• Director’s Post-doctoral Fellow, Los Alamos National Laboratory (2013-2015)
Research Interests: 

Our group performs synthetic inorganic and organometallic chemistry as a way of investigating new concepts in structure, bonding, catalysis, and materials chemistry.  The research involves the use of rigorous air-sensitive synthetic techniques and draws on a wide range of physical methods for characterizing novel compounds. 

 

With a particular interest in energy problems, our work takes advantage of modern concepts in bonding theory to generate materials that can influence how energy from renewable sources is collected, stored, and released.  To do this, we develop both new catalysts for reactions that store energy in chemical bonds and battery materials that can reversibly deliver multiple electrons with minimal energy loss.  Our current areas of focus include:

 

• Understanding the effects of molecular-scale electrostatic fields on electronic structure and reactivity, particularly as they relate to both bioinorganic chemistry and homogeneous catalysis.

 

• Developing molecular cluster compounds that incorporate redox-active ligands as a way of modeling the chemistry occurring on the surfaces of heterogeneous, metallic catalysts.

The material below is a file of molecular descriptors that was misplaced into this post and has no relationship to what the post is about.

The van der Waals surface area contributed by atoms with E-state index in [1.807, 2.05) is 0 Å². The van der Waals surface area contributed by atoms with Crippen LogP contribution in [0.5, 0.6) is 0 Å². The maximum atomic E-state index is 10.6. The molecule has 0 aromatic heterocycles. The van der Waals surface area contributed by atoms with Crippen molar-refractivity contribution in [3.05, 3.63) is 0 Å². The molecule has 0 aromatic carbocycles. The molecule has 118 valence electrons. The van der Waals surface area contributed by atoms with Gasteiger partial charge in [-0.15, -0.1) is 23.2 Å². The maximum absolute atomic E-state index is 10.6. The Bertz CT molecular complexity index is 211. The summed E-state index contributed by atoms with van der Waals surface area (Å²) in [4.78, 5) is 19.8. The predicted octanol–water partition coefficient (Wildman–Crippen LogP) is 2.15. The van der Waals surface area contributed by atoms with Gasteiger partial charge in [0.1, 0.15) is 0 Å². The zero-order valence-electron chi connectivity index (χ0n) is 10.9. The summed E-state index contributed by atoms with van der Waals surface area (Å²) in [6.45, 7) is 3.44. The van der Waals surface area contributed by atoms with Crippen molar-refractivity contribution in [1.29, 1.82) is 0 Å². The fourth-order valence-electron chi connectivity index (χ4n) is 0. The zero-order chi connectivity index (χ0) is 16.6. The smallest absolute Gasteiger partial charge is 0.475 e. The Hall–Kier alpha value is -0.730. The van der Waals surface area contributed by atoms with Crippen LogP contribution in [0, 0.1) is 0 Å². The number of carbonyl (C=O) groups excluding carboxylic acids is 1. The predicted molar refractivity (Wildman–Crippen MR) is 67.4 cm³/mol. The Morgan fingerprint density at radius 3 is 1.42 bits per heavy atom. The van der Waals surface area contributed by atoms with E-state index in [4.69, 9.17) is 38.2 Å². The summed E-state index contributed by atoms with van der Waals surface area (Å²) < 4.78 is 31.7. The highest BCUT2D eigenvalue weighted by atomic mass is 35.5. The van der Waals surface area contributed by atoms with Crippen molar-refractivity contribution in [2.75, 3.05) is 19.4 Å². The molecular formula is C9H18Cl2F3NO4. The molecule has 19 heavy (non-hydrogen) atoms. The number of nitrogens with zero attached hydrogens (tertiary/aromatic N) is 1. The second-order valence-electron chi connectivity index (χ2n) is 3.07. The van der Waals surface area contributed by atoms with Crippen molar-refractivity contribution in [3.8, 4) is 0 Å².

• Generating molecules for use as multi-electron, redox-flow battery materials, especially those that can undergo potential inversion.

Elizabeth Rhoades

Photo: 
First Name: 
Elizabeth
Last Name: 
Rhoades
Official Title: 
Associate Professor of Chemistry
Contact Information
Office Location: 
258 Chemistry Building
Email: 
elizabeth.rhoades@sas.upenn.edu
Phone: 
215-573-6477
Fax: 
215-573-2112
Admin Support: 
Education: 
  • postdoctoral associate with Professor Watt Webb at Cornell University (2003-2006)
  • postdoctoral associate with Professor Gilad Haran at the Weizmann Institute of Science (2001-2003)
  • PhD in Biophysics from the University of Michigan, Ann Arbor (2001)
  • B.S. in Physics from Duke University (1994)
Research Interests: 

Research in the Rhoades lab aims to elucidate the principles that link protein conformational change with structure-function relationships, focusing on understanding structural plasticity in intrinsically disordered proteins (IDPs). IDPs do not form stable structures under physiological conditions; for many, function is dependent upon disorder. This is in striking contrast to the structure-function paradigm that dominates our understanding of globular proteins. Given the large fraction of the eukaryotic proteome predicted to be disordered, the scope of the problem and the need for new insights are enormous.